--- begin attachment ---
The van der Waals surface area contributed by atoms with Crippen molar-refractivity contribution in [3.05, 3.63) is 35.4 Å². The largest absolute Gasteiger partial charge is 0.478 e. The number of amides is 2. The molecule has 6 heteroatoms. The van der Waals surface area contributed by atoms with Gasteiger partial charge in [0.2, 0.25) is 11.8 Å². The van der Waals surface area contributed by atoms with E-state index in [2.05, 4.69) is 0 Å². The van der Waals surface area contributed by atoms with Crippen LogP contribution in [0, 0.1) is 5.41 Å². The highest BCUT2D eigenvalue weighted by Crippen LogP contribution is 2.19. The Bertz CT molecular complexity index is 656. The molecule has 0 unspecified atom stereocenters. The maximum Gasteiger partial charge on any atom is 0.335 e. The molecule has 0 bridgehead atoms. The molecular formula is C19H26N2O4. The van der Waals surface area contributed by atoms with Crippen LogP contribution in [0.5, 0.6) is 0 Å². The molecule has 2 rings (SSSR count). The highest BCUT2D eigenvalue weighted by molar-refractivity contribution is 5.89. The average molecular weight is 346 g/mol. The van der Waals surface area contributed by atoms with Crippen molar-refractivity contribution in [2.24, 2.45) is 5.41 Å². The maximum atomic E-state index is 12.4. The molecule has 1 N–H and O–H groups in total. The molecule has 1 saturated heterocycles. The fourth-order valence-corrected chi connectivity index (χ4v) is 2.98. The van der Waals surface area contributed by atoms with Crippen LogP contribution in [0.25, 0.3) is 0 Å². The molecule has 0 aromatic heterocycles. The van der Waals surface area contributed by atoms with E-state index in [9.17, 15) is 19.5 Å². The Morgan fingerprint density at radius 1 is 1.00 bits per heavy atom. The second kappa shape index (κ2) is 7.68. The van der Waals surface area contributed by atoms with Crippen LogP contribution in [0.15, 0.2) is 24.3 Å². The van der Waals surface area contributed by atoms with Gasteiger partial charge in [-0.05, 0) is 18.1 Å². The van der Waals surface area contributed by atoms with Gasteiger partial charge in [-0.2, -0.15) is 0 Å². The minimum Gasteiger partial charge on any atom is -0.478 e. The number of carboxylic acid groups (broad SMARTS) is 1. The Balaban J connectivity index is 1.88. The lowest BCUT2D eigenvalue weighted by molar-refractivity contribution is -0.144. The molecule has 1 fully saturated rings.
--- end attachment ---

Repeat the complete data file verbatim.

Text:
The van der Waals surface area contributed by atoms with Crippen molar-refractivity contribution in [3.05, 3.63) is 35.4 Å². The largest absolute Gasteiger partial charge is 0.478 e. The number of amides is 2. The molecule has 6 heteroatoms. The van der Waals surface area contributed by atoms with Gasteiger partial charge in [0.2, 0.25) is 11.8 Å². The van der Waals surface area contributed by atoms with E-state index in [2.05, 4.69) is 0 Å². The van der Waals surface area contributed by atoms with Crippen LogP contribution in [0, 0.1) is 5.41 Å². The highest BCUT2D eigenvalue weighted by Crippen LogP contribution is 2.19. The Bertz CT molecular complexity index is 656. The molecule has 0 unspecified atom stereocenters. The maximum Gasteiger partial charge on any atom is 0.335 e. The molecule has 0 bridgehead atoms. The molecular formula is C19H26N2O4. The van der Waals surface area contributed by atoms with Crippen LogP contribution in [0.5, 0.6) is 0 Å². The molecule has 2 rings (SSSR count). The highest BCUT2D eigenvalue weighted by molar-refractivity contribution is 5.89. The average molecular weight is 346 g/mol. The van der Waals surface area contributed by atoms with Crippen molar-refractivity contribution in [2.24, 2.45) is 5.41 Å². The maximum atomic E-state index is 12.4. The molecule has 1 N–H and O–H groups in total. The molecule has 1 saturated heterocycles. The fourth-order valence-corrected chi connectivity index (χ4v) is 2.98. The van der Waals surface area contributed by atoms with Crippen LogP contribution in [0.25, 0.3) is 0 Å². The molecule has 0 aromatic heterocycles. The van der Waals surface area contributed by atoms with E-state index in [9.17, 15) is 19.5 Å². The Morgan fingerprint density at radius 1 is 1.00 bits per heavy atom. The second kappa shape index (κ2) is 7.68. The van der Waals surface area contributed by atoms with Crippen LogP contribution in [0.15, 0.2) is 24.3 Å². The van der Waals surface area contributed by atoms with Gasteiger partial charge in [-0.05, 0) is 18.1 Å². The van der Waals surface area contributed by atoms with Gasteiger partial charge in [-0.2, -0.15) is 0 Å². The minimum Gasteiger partial charge on any atom is -0.478 e. The number of carboxylic acid groups (broad SMARTS) is 1. The Balaban J connectivity index is 1.88. The lowest BCUT2D eigenvalue weighted by molar-refractivity contribution is -0.144. The molecule has 1 fully saturated rings.